Seoul is home to various specialized schools, including three science high schools, and six foreign language High Schools. Seoul Metropolitan Office of Education comprises 235 College-Preparatory High Schools, 80 Vocational Schools, 377 Middle Schools, and 33 Special Education Schools as of 2009.

International relations

Seoul is a member of the Asian Network of Major Cities 21 and the C40 Cities Climate Leadership Group. In addition, Seoul hosts many embassies of countries it has diplomatic ties with.

Sister cities

Seoul has 23 sister cities: [125]

See also

Related Research Articles

Incheon City in Seoul Capital Area, South Korea

Incheon, formerly Jemulpo until the period after 1910, officially the Incheon Metropolitan City (인천광역시), is a city located in northwestern South Korea, bordering Seoul and Gyeonggi to the east. Inhabited since the Neolithic, Incheon was home to just 4,700 people when it became an international port in 1883. Today, about 3 million people live in the city, making it South Korea's third most-populous city after Seoul and Busan.

Seoul Metropolitan Subway Seoul metropolitan railway system

The Seoul Metropolitan Subway is a metropolitan railway system consisting of 22 rapid transit, light metro, commuter rail and people mover lines located in northwest South Korea. The system serves most of the Seoul Metropolitan Area including the Incheon metropolis and satellite cities in Gyeonggi province. Some regional lines in the network stretch out beyond the Seoul Metropolitan Area to rural areas in northern Chungnam province and western Gangwon province, that lie over 100 km away from the capital.

Yongin Specific city in Gyeonggi, South Korea

Yongin is a major city in the Seoul Capital Area, the largest in Gyeonggi Province, South Korea. With a population over 1 million, the city has developed rapidly since the 21st century, recording the highest population growth of any city in the country. Yongin is home to Everland and Caribbean Bay, South Korea's most popular amusement and water parks. The city is also home to the Korean Folk Village, the largest of its kind. Yongin-si is a multi-nuclear city with multiple urban centers, not a single nuclear structure, and Giheung-gu crosses the Yeongdong Expressway and Dongbaek, while Suji-gu crosses Pungdeokcheon Stream and Jukjeon.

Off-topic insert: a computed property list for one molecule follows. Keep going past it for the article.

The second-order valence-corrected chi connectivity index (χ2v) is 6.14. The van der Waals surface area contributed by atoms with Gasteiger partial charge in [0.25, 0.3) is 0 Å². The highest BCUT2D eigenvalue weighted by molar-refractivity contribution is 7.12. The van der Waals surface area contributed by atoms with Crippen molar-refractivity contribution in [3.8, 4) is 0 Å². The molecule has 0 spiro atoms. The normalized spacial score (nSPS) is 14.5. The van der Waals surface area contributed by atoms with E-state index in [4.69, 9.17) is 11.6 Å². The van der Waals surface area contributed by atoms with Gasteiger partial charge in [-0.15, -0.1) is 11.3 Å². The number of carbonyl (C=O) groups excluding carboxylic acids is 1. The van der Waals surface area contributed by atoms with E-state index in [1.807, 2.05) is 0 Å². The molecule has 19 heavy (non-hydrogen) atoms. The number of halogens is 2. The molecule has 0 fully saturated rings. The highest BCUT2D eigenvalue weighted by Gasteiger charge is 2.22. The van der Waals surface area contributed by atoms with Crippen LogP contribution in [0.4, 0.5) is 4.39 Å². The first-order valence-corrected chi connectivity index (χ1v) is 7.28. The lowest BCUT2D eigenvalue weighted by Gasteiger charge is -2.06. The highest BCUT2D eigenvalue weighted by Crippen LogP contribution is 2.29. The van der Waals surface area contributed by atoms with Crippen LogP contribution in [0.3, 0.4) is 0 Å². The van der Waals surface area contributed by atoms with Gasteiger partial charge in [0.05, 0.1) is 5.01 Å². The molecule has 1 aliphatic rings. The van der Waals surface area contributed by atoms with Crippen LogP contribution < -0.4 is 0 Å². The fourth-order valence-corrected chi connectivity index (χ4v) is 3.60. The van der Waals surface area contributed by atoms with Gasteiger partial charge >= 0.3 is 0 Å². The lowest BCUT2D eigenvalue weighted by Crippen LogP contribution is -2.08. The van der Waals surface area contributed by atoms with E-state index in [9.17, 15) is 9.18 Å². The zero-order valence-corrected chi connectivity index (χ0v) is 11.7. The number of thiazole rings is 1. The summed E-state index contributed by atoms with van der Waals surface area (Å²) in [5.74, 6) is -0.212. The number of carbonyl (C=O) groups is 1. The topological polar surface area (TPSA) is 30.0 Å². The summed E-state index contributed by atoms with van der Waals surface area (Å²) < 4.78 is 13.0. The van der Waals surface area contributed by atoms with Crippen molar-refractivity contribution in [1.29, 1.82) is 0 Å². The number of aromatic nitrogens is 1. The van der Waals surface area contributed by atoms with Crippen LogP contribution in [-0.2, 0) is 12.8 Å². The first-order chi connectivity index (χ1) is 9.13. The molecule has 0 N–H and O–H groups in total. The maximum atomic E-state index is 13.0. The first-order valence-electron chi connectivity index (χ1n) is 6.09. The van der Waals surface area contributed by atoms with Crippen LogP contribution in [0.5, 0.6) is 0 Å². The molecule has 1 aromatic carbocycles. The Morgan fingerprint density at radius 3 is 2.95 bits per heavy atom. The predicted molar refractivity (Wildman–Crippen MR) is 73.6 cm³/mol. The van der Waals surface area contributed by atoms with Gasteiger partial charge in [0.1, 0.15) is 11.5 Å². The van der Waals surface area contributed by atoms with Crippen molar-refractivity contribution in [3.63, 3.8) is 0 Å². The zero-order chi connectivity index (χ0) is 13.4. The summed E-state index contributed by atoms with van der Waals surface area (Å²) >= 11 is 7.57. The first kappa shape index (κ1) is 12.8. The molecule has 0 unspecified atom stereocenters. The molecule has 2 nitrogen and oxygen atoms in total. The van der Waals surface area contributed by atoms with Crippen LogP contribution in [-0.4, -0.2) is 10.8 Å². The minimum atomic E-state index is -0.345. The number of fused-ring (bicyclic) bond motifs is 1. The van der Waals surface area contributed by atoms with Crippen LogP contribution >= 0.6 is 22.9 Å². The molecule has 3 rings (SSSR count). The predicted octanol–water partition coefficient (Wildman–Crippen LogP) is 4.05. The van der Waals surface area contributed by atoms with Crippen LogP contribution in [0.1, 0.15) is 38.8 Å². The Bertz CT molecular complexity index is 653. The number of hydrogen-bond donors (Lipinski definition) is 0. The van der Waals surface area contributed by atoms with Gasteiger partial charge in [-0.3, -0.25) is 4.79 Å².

Cheongju Specific city in North Chungcheong, South Korea

Cheongju is the capital and largest city of North Chungcheong Province in South Korea.

Heunginjimun

Heunginjimun, literally "Gate of Rising Benevolence" or more commonly known as Dongdaemun, is one of The Eight Gates of Seoul in the Fortress Wall of Seoul, a prominent landmark in central Seoul, South Korea. The Korean name "Dongdaemun" means "Great East Gate," and it was so named because it was the major eastern gate in the wall that surrounded Seoul during the Joseon Dynasty. The gate is located at Jongno 6-ga in Jongno-gu.

History of Seoul Overview of the history of Seoul

The history of Seoul can be traced back as far as 18 BC, although humans have occupied the area now known as Seoul since Paleolithic Age. It has been the capital of numerous kingdoms on the Korean Peninsula since it was established.

Gangnam District Autonomous District in Sudogwon, South Korea

Gangnam District is one of the 25 local government districts which make up the city of Seoul, South Korea. Gangnam literally means "South of the (Han) River". Gangnam District is the third largest district in Seoul, with an area of 39.5 km2 (15.3 sq mi). As of the 2017 census, Gangnam District had a population of 561,052. There is a high concentration of wealth in the district with prices for an apartment as of 2020 having risen by 83 times in 40 years compared to just 6 times in the rest of Seoul. Gangnam district is generally referred to as a part of Gangnam School District Eight(강남 8학군), along with Seocho District. This district shares half of Gangnam-daero Gangnam Station area with Seocho District, which is one of the most crowded places in Korea.